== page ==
It seems the chickens of the 1950s have come home to roost – the Not in My Back Yard (NIMBY) chickens who don’t want trucks running through or by their homes today anymore than they did in the 1950s.
This NIMBY phenomena in Windsor is one of the factors in the ongoing inability of Canadian politicians to find a workable traffic management solution at the nation’s busiest border crossing.
Just like in the 1950s, every time a solution is proposed for the transborder traffic problem in Windsor, a group of residents or business people come forward to protest it.
In fact, Windsor’s last election was run and won on it. The winning platform was simple – don’t support the solution your potential voters don’t like.
But the outcome is questionable – every single counsellor elected is against the solution that would affect residents of his or her community.
It’s a politician’s worst nightmare.
Windsor Mayor Eddie Francis swept to office last year on a platform that opposed one solution proposed by the federal and provincial governments.
The proposal at that time was to expand EC Row Expressway, upgrade the city’s most important roads to superhighways and turn vacant fields into truck “staging areas” where vehicles could be parked until called to the border. That’s what the $300 million was for.
The election was won, the plan was scuttled and the money is still waiting to be spent.
Nevertheless, Francis says he’s determined to come up with a “made-in-Windsor” solution.
“We need a solution yesterday. And from what I’ve seen, there’s a willingness on the part of both the federal and provincial governments to sit down and find the best one, in the short and long terms, through the binational process and the nine-point plan,” says Francis.
Indeed, the provincial government has been very vocal about its commitment to the cause.
“The government has stated its commitment to improving the border infrastructure, just as the minister has made it a key priority for himself and his ministry,” says David Ward, a spokesman for provincial Transport Minister Harinder Takhar.
But whatever the governments do to manage the traffic backups better, they’re powerless to change what causes them.
Which brings us to the second answer to the “Why is Windsor still so messed up?” question.
Post 9/11, U.S. Customs has been taking more time to process trucks.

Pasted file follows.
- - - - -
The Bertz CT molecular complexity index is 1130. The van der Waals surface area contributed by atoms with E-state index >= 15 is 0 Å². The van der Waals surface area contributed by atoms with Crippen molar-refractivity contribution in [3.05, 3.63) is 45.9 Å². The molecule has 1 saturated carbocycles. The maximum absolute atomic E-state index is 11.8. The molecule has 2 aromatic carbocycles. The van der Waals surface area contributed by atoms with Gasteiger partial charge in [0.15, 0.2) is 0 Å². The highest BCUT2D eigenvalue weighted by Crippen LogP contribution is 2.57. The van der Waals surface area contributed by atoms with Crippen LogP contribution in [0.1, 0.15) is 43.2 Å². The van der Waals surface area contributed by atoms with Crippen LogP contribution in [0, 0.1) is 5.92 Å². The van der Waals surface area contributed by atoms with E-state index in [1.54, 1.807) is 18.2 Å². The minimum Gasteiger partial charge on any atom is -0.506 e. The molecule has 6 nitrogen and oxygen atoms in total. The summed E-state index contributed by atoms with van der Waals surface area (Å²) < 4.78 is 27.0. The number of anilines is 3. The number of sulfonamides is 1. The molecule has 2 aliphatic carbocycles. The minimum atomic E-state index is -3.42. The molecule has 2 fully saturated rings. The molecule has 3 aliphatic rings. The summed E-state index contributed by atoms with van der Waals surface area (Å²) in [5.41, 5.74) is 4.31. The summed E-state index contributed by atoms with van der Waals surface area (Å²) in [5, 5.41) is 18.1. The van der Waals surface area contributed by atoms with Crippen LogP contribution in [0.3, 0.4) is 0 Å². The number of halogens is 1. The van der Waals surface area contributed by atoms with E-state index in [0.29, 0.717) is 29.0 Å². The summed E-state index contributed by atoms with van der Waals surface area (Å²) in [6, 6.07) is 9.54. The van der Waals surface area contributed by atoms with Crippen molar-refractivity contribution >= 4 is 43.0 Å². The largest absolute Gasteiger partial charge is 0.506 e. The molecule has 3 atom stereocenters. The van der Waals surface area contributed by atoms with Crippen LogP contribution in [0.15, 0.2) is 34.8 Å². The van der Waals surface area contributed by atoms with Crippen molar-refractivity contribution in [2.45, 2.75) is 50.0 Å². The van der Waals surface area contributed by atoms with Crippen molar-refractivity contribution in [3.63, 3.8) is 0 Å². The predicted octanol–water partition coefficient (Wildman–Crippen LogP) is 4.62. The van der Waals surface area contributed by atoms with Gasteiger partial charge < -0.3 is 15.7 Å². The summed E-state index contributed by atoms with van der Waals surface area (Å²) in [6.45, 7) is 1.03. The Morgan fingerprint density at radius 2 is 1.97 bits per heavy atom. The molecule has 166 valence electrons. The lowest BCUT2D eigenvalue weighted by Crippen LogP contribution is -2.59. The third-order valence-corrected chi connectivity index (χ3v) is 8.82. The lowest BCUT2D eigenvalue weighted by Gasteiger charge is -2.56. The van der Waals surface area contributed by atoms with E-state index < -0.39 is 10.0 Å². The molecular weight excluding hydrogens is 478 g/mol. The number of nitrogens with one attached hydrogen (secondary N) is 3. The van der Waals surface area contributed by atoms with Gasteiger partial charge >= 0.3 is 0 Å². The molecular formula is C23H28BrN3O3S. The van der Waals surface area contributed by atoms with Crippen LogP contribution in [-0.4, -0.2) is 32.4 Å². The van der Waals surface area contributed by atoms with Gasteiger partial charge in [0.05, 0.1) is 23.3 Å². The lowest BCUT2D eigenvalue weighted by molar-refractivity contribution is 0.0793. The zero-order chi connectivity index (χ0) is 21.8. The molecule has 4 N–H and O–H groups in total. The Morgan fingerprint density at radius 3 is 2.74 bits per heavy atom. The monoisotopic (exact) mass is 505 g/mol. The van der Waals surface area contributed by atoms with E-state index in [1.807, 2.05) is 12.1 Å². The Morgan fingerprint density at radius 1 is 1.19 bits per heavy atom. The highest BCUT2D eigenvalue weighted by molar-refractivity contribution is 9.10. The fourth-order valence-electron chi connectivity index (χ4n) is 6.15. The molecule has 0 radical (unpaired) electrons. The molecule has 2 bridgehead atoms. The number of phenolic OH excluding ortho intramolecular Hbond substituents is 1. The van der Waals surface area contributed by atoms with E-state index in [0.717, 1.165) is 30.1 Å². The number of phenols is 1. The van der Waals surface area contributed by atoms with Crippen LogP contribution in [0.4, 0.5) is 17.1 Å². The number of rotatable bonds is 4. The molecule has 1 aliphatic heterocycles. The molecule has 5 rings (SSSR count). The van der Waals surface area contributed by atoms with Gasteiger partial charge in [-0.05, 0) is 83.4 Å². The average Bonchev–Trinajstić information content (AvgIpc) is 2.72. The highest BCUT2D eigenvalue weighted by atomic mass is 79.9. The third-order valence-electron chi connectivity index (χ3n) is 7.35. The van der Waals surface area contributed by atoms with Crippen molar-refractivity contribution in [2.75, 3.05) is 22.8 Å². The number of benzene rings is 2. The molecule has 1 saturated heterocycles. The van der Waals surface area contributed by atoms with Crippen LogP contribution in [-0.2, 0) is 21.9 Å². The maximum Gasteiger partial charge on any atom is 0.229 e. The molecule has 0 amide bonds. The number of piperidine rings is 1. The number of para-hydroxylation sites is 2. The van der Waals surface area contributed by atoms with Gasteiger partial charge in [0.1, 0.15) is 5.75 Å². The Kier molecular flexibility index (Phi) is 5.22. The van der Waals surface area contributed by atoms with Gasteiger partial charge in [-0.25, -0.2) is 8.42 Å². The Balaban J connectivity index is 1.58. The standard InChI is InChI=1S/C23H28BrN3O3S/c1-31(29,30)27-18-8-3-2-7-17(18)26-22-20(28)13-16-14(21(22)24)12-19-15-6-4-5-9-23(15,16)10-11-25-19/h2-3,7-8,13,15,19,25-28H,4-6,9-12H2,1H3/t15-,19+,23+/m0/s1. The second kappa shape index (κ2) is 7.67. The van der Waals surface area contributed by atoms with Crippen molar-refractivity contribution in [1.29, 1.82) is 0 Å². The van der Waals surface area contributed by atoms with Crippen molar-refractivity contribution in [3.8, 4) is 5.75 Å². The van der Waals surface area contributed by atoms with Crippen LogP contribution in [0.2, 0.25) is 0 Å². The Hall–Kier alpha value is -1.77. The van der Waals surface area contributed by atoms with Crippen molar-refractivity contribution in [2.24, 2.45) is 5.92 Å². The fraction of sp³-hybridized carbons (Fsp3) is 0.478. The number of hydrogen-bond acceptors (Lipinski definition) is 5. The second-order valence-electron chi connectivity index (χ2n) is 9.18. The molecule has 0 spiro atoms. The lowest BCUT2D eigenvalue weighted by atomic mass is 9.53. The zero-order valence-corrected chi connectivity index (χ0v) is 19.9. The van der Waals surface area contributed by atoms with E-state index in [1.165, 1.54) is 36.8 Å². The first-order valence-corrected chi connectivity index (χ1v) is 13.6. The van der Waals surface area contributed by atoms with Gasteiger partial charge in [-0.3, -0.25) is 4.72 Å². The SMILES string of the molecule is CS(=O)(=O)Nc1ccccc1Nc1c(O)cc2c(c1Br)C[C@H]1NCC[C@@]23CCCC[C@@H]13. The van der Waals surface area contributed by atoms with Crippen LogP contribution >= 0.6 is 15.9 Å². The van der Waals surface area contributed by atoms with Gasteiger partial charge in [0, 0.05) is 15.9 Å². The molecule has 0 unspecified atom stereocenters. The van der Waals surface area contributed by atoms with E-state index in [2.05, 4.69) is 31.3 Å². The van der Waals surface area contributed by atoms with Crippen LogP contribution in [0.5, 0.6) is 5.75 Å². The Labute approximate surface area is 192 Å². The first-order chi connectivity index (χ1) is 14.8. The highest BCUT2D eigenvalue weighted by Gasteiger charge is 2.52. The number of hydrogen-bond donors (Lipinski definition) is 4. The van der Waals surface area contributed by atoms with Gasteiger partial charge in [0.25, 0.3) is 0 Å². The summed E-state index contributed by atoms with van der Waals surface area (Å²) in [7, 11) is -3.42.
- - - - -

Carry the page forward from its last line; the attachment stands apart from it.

Of course there were Customs-related slowdowns prior to Sept. 11. But thanks to 9/11, and the ensuing U.S. Patriot and Bioterrorism Acts, U.S. Customs processing at the borders has slowed down even more.
And for every extra minute tacked on to the processing of a single U.S. bound truck, there’s an extra minute spent waiting in line, over the bridge, down to Huron Church Road and side streets, all the way to the 401.
“The bridge isn’t over capacity,” says Skip McMahon. “It’s operating at 58 per cent. But if 6,000 trucks roll over the bridge per day, and every truck takes one more minute to process through Customs, that means Customs has to perform 100 more hours of work per day.”
Break it down – 100 more hours would amount to at least 10 more Customs officers working 10-hour days. And more primary inspection booths to accommodate them.
Yet four inspection booths, constructed and paid for by the Ambassador Bridge on land next to the Detroit side of the bridge (land the bridge company owns), stand empty and unused.
The four empty booths, completed in October 2003, added to the nine which already exist, would theoretically increase processing efficiency by nearly 50y per cent.
But the U.S. government has yet to agree to lease the booths from the bridge, despite the urging of U.S. Customs, says McMahon.
“It’s the GSA,” he says, as we drive by the booths on a tour of the bridge’s Detroit facilities. “They don’t want to lease the booths from us.”
The Government Services Administration’s job
is roughly the same as Public Works here in Canada, explains McMahon. GSA’s job is to administer the U.S. taxpayer’s money. Apparently, the GSA isn’t convinced leasing booths to speed up truck traffic on the Ambassador Bridge is in the best interests of U.S. taxpayers.
“U.S. Customs even says they’ll man them,” says McMahon as he pulls away. The GSA says it has plans to build its own booths, but the project could take up to six years, McMahon says, including the time it would take to obtain Congressional approval, purchase land and build booths.
U.S. Department of Homeland Security chief Tom Ridge, meanwhile, continues to publicly emphasize the importance of maintaining efficient trade routes while protecting U.S. citizens. n
– See next month’s edition of Truck News for a rundown of what’s been proposed for Windsor so far.